Contrary to the conclusion of my colleagues in the majority, I conclude that the insurer herein did establish a prima facie case for disclaiming coverage by virtue of a policy exclusion (see Incorporated Vil. of Cedarhurst v. Hanover Ins. Co., 89 N.Y.2d 293, 298). The appellant contends, inter alia, that the plaintiff, MIC Property & Casualty Corp. (hereinafter MIC), failed to meet its burden because the policy does not define the term “speed contest,” and because the conduct of the drivers, the defendants Merqui G. Avila (hereinafter Merqui) and Carlos Molina (hereinafter together the drivers), did not rise to a level that can be considered a violation of Vehicle and Traffic Law § 1182(1)-the provision that prohibits unregulated “speed contests.” At the time of the accident, Vehicle and Traffic Law § 1182(1) provided, in pertinent part:
“No races or contests for speed shall be held and no person shall engage in or aid or abet in any motor vehicle speed contest or exhibition of speed on a highway without the permission of the authorities of the state, city, town or village having jurisdiction and unless the same is fully and efficiently patrolled for the entire distance over which such race or contest for speed is to be held.”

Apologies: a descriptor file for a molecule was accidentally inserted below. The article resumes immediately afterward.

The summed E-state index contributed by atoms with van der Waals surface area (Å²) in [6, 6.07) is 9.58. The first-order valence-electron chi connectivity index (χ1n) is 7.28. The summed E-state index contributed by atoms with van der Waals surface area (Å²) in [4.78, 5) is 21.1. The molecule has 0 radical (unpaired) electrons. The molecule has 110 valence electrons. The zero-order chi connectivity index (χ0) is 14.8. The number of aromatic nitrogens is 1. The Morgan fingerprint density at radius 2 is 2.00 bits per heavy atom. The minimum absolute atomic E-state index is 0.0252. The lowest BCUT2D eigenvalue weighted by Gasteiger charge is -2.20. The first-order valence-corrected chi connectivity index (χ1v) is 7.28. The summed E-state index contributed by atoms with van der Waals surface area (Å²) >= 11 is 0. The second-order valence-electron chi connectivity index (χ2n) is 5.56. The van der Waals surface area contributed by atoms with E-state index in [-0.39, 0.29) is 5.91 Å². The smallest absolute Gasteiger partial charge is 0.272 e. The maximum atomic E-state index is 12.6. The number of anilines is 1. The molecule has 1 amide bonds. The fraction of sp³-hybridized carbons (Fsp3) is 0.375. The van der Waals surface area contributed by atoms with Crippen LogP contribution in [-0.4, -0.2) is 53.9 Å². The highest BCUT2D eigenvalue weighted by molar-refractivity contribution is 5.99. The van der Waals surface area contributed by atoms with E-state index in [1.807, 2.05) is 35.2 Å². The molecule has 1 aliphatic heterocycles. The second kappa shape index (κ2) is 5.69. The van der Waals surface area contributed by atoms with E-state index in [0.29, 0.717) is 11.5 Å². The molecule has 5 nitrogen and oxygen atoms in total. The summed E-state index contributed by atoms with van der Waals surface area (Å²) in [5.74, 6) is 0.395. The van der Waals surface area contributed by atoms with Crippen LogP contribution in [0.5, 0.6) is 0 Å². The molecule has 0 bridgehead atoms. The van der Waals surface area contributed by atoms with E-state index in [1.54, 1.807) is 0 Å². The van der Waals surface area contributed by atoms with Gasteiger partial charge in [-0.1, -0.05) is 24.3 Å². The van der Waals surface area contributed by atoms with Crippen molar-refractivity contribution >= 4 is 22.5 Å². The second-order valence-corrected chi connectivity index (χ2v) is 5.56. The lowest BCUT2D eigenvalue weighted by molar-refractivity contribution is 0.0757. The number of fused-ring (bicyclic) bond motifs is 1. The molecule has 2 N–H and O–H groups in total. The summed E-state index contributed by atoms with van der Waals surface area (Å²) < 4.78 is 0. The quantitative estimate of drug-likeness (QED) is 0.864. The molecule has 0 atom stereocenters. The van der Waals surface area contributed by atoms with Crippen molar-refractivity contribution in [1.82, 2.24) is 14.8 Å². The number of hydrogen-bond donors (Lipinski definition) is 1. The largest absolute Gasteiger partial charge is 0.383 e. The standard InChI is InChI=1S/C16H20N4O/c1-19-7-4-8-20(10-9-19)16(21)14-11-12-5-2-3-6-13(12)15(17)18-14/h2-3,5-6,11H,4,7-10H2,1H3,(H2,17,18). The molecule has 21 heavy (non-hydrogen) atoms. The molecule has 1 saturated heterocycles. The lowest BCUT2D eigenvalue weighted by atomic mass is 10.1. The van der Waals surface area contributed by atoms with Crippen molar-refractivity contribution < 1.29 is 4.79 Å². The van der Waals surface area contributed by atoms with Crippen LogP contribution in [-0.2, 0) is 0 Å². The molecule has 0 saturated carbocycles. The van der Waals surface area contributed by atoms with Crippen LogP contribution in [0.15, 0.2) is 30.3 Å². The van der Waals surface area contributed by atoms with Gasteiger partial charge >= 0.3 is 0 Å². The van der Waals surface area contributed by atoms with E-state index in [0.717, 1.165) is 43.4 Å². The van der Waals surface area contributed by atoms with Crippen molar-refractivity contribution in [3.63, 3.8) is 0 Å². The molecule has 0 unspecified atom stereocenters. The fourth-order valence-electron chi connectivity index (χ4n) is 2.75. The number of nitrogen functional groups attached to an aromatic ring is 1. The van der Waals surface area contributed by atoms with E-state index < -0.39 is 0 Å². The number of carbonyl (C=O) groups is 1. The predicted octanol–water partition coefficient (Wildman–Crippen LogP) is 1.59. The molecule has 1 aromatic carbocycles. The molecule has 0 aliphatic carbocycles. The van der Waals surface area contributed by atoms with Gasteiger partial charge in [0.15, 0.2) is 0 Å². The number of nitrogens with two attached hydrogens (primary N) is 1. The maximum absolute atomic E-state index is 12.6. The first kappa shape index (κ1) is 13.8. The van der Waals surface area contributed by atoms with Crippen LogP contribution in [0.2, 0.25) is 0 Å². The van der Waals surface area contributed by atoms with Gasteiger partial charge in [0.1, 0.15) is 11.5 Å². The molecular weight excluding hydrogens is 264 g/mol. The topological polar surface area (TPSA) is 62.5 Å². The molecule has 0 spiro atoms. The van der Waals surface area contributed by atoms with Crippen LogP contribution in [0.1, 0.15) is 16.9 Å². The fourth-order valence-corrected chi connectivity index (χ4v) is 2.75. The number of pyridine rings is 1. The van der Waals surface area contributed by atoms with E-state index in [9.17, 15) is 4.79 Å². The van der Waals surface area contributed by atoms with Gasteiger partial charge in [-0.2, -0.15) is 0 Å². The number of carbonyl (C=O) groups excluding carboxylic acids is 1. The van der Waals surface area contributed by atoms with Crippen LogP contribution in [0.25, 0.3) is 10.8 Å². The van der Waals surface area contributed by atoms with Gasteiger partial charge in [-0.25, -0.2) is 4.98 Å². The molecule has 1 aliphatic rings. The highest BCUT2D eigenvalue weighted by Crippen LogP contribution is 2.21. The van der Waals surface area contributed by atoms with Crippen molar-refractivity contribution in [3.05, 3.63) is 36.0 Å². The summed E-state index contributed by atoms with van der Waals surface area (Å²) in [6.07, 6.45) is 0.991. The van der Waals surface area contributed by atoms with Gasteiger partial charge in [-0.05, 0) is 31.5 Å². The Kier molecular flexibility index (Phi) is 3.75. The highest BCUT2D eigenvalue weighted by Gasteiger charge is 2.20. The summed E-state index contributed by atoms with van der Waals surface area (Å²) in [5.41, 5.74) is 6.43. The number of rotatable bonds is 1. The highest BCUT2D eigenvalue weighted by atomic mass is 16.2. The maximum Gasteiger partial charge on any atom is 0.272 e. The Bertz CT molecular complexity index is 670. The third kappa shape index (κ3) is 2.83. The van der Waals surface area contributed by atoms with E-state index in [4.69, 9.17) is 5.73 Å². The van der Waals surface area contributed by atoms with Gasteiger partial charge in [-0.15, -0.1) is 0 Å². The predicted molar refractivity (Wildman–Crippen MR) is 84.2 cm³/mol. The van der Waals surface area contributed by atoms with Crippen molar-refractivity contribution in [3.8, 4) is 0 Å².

As noted by the majority, the Court of Appeals, in interpreting this statute, has held that “[v]iolation of this statute means that, at least by implication, some race course must have been planned by the competitors along a street” (People v. Grund, 14 N.Y.2d 32, 34), and that even though the defendant in that case and another driver may have been speeding and jockeying for position, the evidence was “not sufficient to convict [the defendant] beyond a reasonable doubt of ‘drag racing’ in violation of section 1182 of the Vehicle and Traffic Law” (id.). Thus, the Grund case is persuasive to the extent that it defines what constitutes a speed contest insofar as it relates to evidence sufficient to convict under Vehicle and Traffic Law § 1182.
However, in the case at bar, the issue is not the sufficiency of evidence with respect to the drivers' criminal convictions, but rather, whether MIC met its burden of establishing that the conduct at issue falls within the policy exclusion. In contrast to Vehicle and Traffic Law § 1182, the policy at issue does not require that a race be prearranged or organized, nor does it cite to the Vehicle and Traffic Law. The policy merely uses the same phrase, “speed contest.” In this regard, it is to be noted that the phrase “speed contest” also has been interpreted to mean “a challenge coupled with a response in speed and relative position indicating acceptance of the challenge,” which is a lower standard of proof than that required for a criminal conviction for drag racing under Vehicle and Traffic Law § 1182 (Shea v. Kelly, 121 A.D.2d 620, 621, citing People v. Grund, 14 N.Y.2d 32). Moreover, based on the statements which the drivers made to the police at the time of their arrest, I believe that it is fair to conclude that their actions prior to the accident constituted such a “speed contest.” Indeed, both drivers indicated that just before the accident occurred, and after stopping at a traffic light, Merqui pulled away at a high rate of speed and Molina raced to catch up with him. After stopping at a second traffic light, they continued “playing with each other,” and pulled away at a high rate of speed as Merqui tried to pass Molina.